And other indicators suggest flight from the city may be continuing. Public school enrollment this year is down 6.4 percent compared with before the pandemic, according to New York City Department of Education data, and private school enrollment decreased by 3 percent, according to state data, potentially signaling a reduction in the number of families that could hurt the city’s ability to foster a diverse work force.

Where did they go? Those who left New York most often seemed to move to Florida. Of course, you knew that. But, it’s good to have a little data to sustain our opinions:

The exodus to Florida was especially robust, and not just for the retiree crowd. In 2020, New York City had a net loss of nearly 21,000 residents to Florida, IRS data showed, almost double the average annual net loss from before the pandemic.

The pandemic accelerated the relocation of several New York-based financial firms to new offices or headquarters in Florida. Many of them have landed in Palm Beach, Fla., including the hedge fund Elliott Management, whose co-chief executive, Jonathan Pollock, is now a full-time Florida resident, according to records obtained by The New York Times.

The Manhattan residents who moved to Palm Beach County had an average income of $728,351, IRS data showed.

The question now remaining is whether this trend will reverse itself now that the pandemic seems to be waning. My guess is, don’t bet on it.

Wednesday, June 29, 2022

What Is Art?

At the risk of repeating myself, the public discussion about art and the art world is missing a basic component. That is, the intrinsic aesthetic value of an artwork. See previous post here.

So, if a lot of savvy people think it’s art, does that make it art? If the art market says that it’s art, does that make it art. Is there anything more to the value of the artwork than a consensus opinion? To be precise, when it comes to the art market, the experts decide. Fine art does not yield to the vagaries of the popular mind. Deciding what is and is not art is not a democratic process.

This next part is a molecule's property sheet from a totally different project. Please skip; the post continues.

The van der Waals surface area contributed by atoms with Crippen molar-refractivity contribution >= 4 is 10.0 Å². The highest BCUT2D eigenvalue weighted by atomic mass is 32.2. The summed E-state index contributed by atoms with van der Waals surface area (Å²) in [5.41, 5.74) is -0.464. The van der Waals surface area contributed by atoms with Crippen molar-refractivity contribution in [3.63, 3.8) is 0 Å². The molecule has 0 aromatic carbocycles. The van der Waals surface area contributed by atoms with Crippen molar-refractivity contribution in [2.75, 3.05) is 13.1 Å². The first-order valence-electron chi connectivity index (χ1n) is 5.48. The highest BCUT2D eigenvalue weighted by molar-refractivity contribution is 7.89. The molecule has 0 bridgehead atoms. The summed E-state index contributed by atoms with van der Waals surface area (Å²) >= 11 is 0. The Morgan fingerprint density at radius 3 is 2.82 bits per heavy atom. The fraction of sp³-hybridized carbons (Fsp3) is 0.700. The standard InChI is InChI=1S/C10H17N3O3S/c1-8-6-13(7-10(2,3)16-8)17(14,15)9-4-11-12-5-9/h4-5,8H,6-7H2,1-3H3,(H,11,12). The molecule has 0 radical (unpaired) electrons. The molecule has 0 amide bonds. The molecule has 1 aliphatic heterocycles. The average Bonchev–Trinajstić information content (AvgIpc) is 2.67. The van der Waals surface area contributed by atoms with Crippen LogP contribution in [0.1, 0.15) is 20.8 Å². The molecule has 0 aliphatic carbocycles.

If that’s all there is, then the question for collectors and curators and critics will become-- how best to manipulate the market. At that point, art market dealings become pure speculation, even to the point of enacting the greater fool theory. You do not want to be the last one holding the sculpture when everyone figures out that it’s a pile of trash. 

Obviously, if we have been conditioned to think that a certain kind of work is art, any artist who deviates will at first be overlooked. But then, tastes change; history changes; and something that looked like slop suddenly starts looking like genius. To be clear, the problem is, the process does not mean that the object is really genius. It takes time and effort to discern the difference.

So, Louis Menand gets it precisely wrong in his recent New Yorker essay. He concludes that art is what a lot of experts think is art. This error, basic to contemporary thinking, gets extended to the point where people think that if we can convince enough thought leaders, or philosopher kings, that something is true, then it is necessarily true. So, we can change reality itself by persuading enough people to see it differently. If you are paying attention you will notice that this reasoning can very easily lead to mind control and other totalitarian monstrosities.

Anyway, here is Menand:

The art world isn’t a fixed entity. It’s continually being reconstituted as new artistic styles emerge. Twentieth-century fine art, in Europe and the United States, passed through a series of formally innovative stages, from Cubism and Surrealism to Abstract Expressionism and Pop art, and each time art entered a new stage and acquired a new look the art world had to adjust.

At the most basic level, the art world exists to answer the question Is it art? When Cubist paintings were first produced, around 1907, they did not look like art to many people, even people who were interested in and appreciated fine-art painting. The same thing was true of Jackson Pollock’s drip paintings (around 1950) and Andy Warhol’s soup cans (1962).

But you don’t know it’s art by looking at it. You know it’s art because galleries want to show it, dealers want to sell it, collectors want to buy it, museums want to exhibit it, and critics can explain it. When the parts are in synch, you have a market. The artist produces, and the various audiences—from billionaire collectors to casual museumgoers and college students buying van Gogh posters—consume. The art world is what gets the image from the studio to the dorm room.

But, if that is the case, why bother to look at any artwork at all? Does this explain why modern collectors fill their homes with junk because they think that other people will thereby think of them as sophisticates, as intelligent people who possess excellent taste. Which is different from buying art because it speaks to you. This latter issue, doubtless the most relevant, has been obscured by the need to show oneself to be a sophisticated collector.